For CERAR, localization is not just wishful thinking
but an operational and ethical choice made on a daily basis
through concrete actions based on ‘the small change theory’.
To achieve localization ambitions in humanitarian action
and achieve co-leadership between local and international organizations, a few simple principles can help:
Each local organization has unique and complementary experiences and knowledge essential for enhancing resilience
Their specific humanitarian know-how is based on their network in proximity with communities, as well as their cultural sensitivity and field practice. As “sons of the country”, local organizations have the opportunity to develop long-term trust relations with local stakeholders.
This know-how is an integral part of the humanitarian knowledge. It is complementary to international expertise but requires awareness, capitalization and capacity strengthening.
Real localization does not take limits and structures as its starting point, but strengths, experiences and knowledge
Localization is based on the initiatives, resilience and capital of local communities and organizations. It takes into account local know-how and the needs expressed as much by local as international organizations.
Local organizations must not become replicas of international structures. They have their own dynamics, resources, values and interests
The humanitarian system does not always give local organizations the opportunity to share their experiences and know-how. Local organizations are sometimes overwhelmed by technical language and terminology, rhythm, style, strict planning, distancing from social interactions .
‘One size fits all’ and ‘plug and play’ are too often applied. Opportunities should be created to allow local organizations to highlight their needs, values, strengths, specificities and impacts
Localisation calls for raising mutual awareness and learning between local and international organizations
Localization is achieved by raising awareness of the complementary strengths, added values and potential of each organization within the humanitarian system. Raising awareness calls for mutual learning and a change of mentalityof all humanitarian actors. Co-organized training facilitates this process.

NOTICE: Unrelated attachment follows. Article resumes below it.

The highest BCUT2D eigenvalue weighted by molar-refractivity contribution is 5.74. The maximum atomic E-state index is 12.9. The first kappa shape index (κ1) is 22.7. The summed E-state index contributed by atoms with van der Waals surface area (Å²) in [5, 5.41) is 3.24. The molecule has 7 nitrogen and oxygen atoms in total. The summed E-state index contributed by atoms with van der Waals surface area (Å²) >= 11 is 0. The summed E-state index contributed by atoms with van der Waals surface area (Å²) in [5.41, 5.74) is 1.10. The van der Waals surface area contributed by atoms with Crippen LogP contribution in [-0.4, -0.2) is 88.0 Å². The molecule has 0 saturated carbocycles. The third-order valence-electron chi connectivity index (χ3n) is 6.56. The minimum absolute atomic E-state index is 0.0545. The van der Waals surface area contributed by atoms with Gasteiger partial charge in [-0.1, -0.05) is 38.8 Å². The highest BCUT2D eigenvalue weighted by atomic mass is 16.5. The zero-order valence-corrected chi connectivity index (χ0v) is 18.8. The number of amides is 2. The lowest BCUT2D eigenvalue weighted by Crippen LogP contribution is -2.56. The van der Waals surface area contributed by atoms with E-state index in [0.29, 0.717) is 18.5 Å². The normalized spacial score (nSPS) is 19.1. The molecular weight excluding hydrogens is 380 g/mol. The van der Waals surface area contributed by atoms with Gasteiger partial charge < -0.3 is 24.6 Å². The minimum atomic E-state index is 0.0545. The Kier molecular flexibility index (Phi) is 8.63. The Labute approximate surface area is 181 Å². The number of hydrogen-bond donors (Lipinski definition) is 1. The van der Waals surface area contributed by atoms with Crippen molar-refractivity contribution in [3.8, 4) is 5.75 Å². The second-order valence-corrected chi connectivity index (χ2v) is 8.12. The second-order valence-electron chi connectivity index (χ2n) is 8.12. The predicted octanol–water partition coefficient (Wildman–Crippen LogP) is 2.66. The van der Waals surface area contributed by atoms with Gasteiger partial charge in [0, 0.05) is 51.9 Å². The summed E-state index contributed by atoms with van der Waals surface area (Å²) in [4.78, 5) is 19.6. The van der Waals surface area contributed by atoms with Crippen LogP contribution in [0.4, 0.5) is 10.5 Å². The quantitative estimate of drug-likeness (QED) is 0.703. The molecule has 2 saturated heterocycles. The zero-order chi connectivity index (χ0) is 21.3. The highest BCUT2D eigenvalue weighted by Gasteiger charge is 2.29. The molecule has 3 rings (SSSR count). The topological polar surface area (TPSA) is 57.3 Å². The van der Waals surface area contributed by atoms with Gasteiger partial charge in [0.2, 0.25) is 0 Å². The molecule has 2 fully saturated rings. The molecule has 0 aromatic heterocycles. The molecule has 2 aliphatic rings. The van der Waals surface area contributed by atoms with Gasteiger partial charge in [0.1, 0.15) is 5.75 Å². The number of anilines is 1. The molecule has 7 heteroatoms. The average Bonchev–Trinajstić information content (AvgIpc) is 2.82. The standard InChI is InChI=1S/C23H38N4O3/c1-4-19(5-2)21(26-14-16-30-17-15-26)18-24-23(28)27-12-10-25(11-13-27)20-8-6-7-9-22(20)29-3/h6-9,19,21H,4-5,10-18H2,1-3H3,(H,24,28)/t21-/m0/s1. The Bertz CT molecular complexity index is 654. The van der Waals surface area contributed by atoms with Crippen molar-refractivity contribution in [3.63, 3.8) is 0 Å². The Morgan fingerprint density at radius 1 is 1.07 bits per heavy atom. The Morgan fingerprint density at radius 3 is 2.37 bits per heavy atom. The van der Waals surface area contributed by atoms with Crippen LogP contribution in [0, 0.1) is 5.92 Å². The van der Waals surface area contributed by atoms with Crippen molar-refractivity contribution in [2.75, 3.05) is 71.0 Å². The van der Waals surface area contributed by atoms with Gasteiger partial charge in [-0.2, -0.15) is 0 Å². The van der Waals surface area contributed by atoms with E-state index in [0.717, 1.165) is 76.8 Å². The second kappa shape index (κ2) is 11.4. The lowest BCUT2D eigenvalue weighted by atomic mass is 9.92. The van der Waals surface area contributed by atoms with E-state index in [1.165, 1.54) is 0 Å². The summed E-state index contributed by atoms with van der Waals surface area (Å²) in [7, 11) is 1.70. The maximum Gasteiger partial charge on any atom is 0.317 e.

Localisation requires the capitalisation of these knowledge and experience endeavour to make them visible and integrated in the humanitarian system
Localization requires an integration endeavour by international as well as local organizations of their specificity and complementarity.
These different organizations can collectively identify and document their knowledge and experiences, transfer and share them, in a continuous process, in order to update them regularly.
This process requires training and mentorship, as well as sometimes cultural catalysts and translators.
Localization requires co – production of knowledge and know -how between local and international organizations
This co-production by various humanitarian actors can create a framework for an open dialogue based on each actor’s strengths and proposes a joint language to express and share experiences, know-how and knowledge.
This implies the co-production of tools, practices, and above all of a contextualized language, disseminate at the pace of each participant.
A paradigm shift : localization aims to shift leadership towards local organizations by putting local knowledge and know-how at the centre of the system
Local organizations should not only be trained but also mentored to enable them to assume their leading role in the humanitarian system.
Localization will result in a contextualization of humanitarian norms and practices